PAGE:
special feature

US rulers probe Venezuela deal as sanctions on Russia cut off oil

By Róger Calero
April 11, 2022
Workers in Venezuela line up for gas March 17. Though country has largest oil reserves in the world, harsh economic, trade sanctions by Washington have devastating impact on workers.
Stringer/picture-alliance/dpa/AP ImagesWorkers in Venezuela line up for gas March 17. Though country has largest oil reserves in the world, harsh economic, trade sanctions by Washington have devastating impact on workers.

White House and State Department officials traveled to Caracas March 5 to meet with Venezuelan President Nicolás Maduro to discuss a partial lifting of sanctions that Washington imposed on that country’s oil industry in 2017. The visit grows out of shifts in U.S. rulers’ efforts to defend their dominance worldwide following Moscow’s invasion of Ukraine. President Joseph Biden’s administration is seeking to secure oil sources following its ban of imports of Russian oil and gas. It also aims to drive a wedge between the regime of Russian President Vladimir Putin and Caracas.

Prior to Washington’s ban, 8% of U.S. petroleum imports came from Russia.

Washington’s overtures are also an attempt by the administration to find an exit from the current “maximum pressure” policy of the U.S. rulers that has led to a political stalemate between the Maduro government and opposition forces backed by Washington and other imperialist powers that have spent years trying to overthrow him.

After Hugo Chávez won election as president of Venezuela on a program of radical reform in 1998 and formed an alliance with the revolutionary government of Fidel Castro in Cuba, the U.S. targeted his regime and Maduro, who came to power after Chávez’s death.

Donald Trump’s administration broke relations with Venezuela in 2019, accusing Maduro of rigging presidential elections, and recognized Juan Guaidó, a pro-imperialist opposition politician, as the country’s leader. The administrations of both Barack Obama and Trump imposed harsh economic and trade sanctions against Venezuela, and have backed attempts to provoke a coup.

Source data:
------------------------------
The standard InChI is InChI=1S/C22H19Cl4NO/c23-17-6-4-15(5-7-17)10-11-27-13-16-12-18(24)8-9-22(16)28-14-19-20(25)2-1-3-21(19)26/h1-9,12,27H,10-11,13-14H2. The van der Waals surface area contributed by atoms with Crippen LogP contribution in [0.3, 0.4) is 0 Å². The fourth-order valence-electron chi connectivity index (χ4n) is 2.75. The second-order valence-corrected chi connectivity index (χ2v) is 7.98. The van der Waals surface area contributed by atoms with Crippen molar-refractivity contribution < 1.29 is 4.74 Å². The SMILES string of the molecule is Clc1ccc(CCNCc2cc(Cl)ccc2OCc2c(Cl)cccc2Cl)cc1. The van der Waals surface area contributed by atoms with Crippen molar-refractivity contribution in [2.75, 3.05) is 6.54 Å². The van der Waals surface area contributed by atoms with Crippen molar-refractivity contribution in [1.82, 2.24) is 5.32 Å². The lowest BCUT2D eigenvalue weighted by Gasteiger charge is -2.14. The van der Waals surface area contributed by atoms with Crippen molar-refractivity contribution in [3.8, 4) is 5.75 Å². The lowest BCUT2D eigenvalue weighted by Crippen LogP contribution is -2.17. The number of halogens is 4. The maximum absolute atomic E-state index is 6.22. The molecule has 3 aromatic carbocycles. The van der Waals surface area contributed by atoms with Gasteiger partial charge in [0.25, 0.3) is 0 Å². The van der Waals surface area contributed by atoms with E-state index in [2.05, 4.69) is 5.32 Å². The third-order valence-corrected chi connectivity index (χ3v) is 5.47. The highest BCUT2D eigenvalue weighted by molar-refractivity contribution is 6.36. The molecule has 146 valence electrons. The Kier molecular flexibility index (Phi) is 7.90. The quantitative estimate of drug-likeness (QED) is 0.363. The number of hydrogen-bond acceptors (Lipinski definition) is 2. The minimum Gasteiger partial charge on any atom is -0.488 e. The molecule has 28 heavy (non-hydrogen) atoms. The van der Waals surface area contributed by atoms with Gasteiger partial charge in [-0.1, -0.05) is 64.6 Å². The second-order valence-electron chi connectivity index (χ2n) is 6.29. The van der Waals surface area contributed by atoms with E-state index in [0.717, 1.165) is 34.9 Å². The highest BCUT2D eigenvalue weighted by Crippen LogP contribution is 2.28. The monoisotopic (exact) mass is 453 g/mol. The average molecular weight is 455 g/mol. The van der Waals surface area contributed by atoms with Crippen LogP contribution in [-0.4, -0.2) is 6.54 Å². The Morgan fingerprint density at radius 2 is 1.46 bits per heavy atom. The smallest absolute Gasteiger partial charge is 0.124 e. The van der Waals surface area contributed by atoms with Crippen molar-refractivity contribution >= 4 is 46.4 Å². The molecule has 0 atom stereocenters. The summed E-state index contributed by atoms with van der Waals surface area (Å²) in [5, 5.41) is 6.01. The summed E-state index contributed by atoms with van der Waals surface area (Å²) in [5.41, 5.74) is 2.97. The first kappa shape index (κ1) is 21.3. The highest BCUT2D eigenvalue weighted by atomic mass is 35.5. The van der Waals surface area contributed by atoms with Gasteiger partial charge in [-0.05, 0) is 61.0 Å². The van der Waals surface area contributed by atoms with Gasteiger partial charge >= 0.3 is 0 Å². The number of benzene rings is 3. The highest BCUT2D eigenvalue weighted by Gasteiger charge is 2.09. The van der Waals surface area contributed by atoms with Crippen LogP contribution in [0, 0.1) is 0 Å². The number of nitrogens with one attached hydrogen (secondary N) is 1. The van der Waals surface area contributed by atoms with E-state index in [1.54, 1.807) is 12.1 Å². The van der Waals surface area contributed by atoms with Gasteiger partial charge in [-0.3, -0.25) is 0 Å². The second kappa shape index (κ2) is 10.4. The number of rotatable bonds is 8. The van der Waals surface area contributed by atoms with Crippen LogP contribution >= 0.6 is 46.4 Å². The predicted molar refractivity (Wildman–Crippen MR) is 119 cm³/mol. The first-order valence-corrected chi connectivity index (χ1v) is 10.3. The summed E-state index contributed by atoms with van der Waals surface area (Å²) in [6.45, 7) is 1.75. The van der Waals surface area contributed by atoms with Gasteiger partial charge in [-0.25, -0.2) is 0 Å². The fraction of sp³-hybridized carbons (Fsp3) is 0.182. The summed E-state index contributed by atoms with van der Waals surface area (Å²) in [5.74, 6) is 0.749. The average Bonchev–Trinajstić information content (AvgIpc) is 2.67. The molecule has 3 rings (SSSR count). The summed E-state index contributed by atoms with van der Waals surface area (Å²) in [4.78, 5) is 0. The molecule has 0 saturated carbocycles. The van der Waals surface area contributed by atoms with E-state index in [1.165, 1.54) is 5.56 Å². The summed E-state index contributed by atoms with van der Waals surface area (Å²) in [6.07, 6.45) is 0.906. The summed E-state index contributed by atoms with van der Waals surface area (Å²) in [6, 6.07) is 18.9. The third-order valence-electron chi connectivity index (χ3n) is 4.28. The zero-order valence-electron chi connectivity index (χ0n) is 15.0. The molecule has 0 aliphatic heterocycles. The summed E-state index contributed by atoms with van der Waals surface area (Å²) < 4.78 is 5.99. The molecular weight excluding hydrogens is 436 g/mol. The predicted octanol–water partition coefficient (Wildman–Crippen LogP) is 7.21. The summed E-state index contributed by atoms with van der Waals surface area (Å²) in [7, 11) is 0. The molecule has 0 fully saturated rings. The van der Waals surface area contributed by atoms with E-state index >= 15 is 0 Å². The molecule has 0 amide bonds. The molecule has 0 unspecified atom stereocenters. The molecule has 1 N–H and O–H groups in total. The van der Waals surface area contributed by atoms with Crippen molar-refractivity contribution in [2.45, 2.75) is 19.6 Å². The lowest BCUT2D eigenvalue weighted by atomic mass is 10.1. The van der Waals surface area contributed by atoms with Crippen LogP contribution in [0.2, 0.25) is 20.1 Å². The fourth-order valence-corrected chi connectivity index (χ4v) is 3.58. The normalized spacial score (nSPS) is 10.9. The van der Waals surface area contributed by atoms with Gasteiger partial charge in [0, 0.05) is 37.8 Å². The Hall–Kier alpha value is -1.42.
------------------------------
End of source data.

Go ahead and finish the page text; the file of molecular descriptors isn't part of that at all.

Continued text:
Given today’s stalemate, however, growing numbers within the capitalist opposition now favor participating in elections and reject Guaidó’s calls for a boycott. They also call for the lifting of sanctions as their rapprochement with the Maduro government moves ahead.

The March 5 visit came under criticism from Democratic and Republican politicians in Washington, who insist on maintaining pressure to maximize political and economic concessions from the Maduro government.

U.S. officials deny the purpose of the visit was to negotiate lifting sanctions in exchange for a boost in oil supplies for its refineries. They claim the delegation was there to pursue the release of six U.S. oil executives imprisoned in Venezuela on charges of embezzlement and a Cuban American arrested under terrorism charges. “Any sanctions relief” has to be “tied to concrete steps Maduro and the people around him take,” said National Security Adviser Jack Sullivan March 13.

Following the visit, Caracas released two of the imprisoned U.S. citizens, and Maduro announced he was restarting talks with the opposition.

This comes as Maduro is also making a rapprochement with weighty sections of Venezuelan capitalists and imperialist interests. His government has privatized a significant number of state-owned enterprises and established new alliances with oil and mining foreign ventures and local capitalist monopolies.

Caracas ready to boost supply

Caracas welcomes an opening to supply oil to U.S. and other markets. Prior to the sanctions, Venezuela was a top supplier to U.S. refineries. Sanctions blocked purchases from Venezuela’s state-owned oil company PDVSA, and foreign companies were forced to abandon joint ventures in the country.

If Washington eases sanctions oil giant Chevron says it will take operating control of its joint ventures and boost supplies of crude oil to the U.S., allowing company owners to regain a foothold in Venezuela’s lucrative oil industry they covet.

Years of sanctions also barred imports of key supplies and equipment needed to repair and update oil drilling and processing facilities. As a consequence, capacity has plummeted from previous production levels.

Above all, sanctions have had a devastating impact on workers and farmers, sharply exacerbating inflation that ran at 340% in the last 12 months. More than 6 million people have left the country since 2015.

These pressures pushed the Maduro government to establish trade and financial ties with Russia, China, and Iran, whose rulers seek to advance their own interests in the region against their rivals. PDVSA’s international monetary transactions are handled by accounts in Russia and are likely to suffer from sanctions imposed on Moscow by Washington and capitalist powers in Europe.

One of Washington’s aims is to drive a wedge between Caracas and Moscow, which is Venezuela’s main military supplier. Venezuelan officials have said Caracas remains a “committed ally of the Russian government,” but welcomes the return of U.S. companies to Venezuela.

“We’ve been doing oil business with U.S. companies for 100 years,” said Venezuelan Foreign Minister Félix Plasencia at a March 12 meeting with Joseph Borrell, EU foreign affairs representative. “We never asked them to leave the country. If they respect my country’s sovereignty and legitimacy we can do a lot together in the oil business.”